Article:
Whenever aging parents agree to let their children hire in-home assistance for them, even though they don’t think they need it, but know that it will put their children’s minds at ease, “the kingdom of God has come near.”
The kingdom of God is a present reality. It’s Jesus’ vision of what this world could be like. He calls it “good news” and invites people to “believe in” it. Have you ever “believed in” something or someone? Maybe there’s some high school kid who is nervous before that big performance or big game and the coach or teacher says, “I believe in you.” It’s empowering, isn’t it? A statement like that can really make a difference in a kid’s life. And I don’t care how old you are, whether you’re age 9 or 90, we all still need to hear that from time to time: “I believe in you.” In the same way, you might donate your time and energy to cause you believe in: feeding the hungry, taking care of young kids, or helping underprivileged families have a Christmas. When you believe in it, you give yourself to it, and that makes a difference. Jesus called it “good news.” He invites all of us to believe in that good news: “the kingdom of God has come near.”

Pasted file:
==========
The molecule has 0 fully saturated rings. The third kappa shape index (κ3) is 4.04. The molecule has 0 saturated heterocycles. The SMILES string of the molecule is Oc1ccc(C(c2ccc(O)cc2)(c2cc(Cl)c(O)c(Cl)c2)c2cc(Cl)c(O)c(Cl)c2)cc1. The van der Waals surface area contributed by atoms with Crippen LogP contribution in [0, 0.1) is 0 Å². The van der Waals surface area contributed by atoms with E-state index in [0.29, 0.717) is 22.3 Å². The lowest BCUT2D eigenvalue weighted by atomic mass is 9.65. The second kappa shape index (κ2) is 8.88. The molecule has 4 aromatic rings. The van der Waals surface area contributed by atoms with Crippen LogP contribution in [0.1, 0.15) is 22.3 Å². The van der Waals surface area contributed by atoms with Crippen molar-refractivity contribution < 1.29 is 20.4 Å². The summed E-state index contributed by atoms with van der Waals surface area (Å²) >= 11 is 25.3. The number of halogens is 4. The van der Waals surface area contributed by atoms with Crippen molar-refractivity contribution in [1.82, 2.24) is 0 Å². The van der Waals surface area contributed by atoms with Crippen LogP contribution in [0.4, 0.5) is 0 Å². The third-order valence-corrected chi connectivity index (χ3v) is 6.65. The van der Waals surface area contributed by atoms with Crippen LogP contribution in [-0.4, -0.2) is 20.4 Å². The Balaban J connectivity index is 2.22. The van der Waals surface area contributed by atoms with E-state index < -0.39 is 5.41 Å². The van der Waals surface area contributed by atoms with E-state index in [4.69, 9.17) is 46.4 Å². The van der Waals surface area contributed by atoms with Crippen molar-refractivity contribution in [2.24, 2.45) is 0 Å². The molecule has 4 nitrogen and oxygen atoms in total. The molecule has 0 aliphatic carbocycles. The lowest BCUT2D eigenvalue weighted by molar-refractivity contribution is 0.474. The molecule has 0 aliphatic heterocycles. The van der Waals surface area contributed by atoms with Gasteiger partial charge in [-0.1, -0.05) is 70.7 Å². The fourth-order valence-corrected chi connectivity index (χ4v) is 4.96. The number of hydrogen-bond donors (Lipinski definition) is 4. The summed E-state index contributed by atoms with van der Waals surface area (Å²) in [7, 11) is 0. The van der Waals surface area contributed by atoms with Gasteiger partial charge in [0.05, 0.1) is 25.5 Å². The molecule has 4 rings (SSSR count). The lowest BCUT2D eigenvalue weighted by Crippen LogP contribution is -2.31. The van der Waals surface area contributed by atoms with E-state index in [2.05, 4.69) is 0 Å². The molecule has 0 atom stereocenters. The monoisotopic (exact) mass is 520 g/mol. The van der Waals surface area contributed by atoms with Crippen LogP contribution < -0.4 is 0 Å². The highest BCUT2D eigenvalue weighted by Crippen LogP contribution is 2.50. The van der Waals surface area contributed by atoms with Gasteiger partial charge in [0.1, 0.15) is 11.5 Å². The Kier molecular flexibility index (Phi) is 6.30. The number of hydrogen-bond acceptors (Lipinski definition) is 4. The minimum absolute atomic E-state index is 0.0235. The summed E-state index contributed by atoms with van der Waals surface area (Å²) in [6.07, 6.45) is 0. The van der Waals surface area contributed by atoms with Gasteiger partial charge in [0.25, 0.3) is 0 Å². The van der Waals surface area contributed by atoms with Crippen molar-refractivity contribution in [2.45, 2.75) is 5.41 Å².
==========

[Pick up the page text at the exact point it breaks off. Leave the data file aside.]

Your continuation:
And that leads us back to that word, repent. It’s has nothing to do with guilt or fear. It has everything to do with thinking outside of the box. The great scientist Albert Einstein once said, “A new type of thinking is essential if [hu]mankind is to survive and move toward higher levels.” Jesus is inviting you today to embrace the mystery of imagination and participate in the miracle of creativity. Think different in order to make a difference. That’s the “good news” Jesus is inviting you to “believe in” and be part of: the kingdom of God come near, the kingdom of heaven-on-earth.
We pray for it every Sunday:
“Thy kingdom come, thy will be done on earth as it is in heaven.”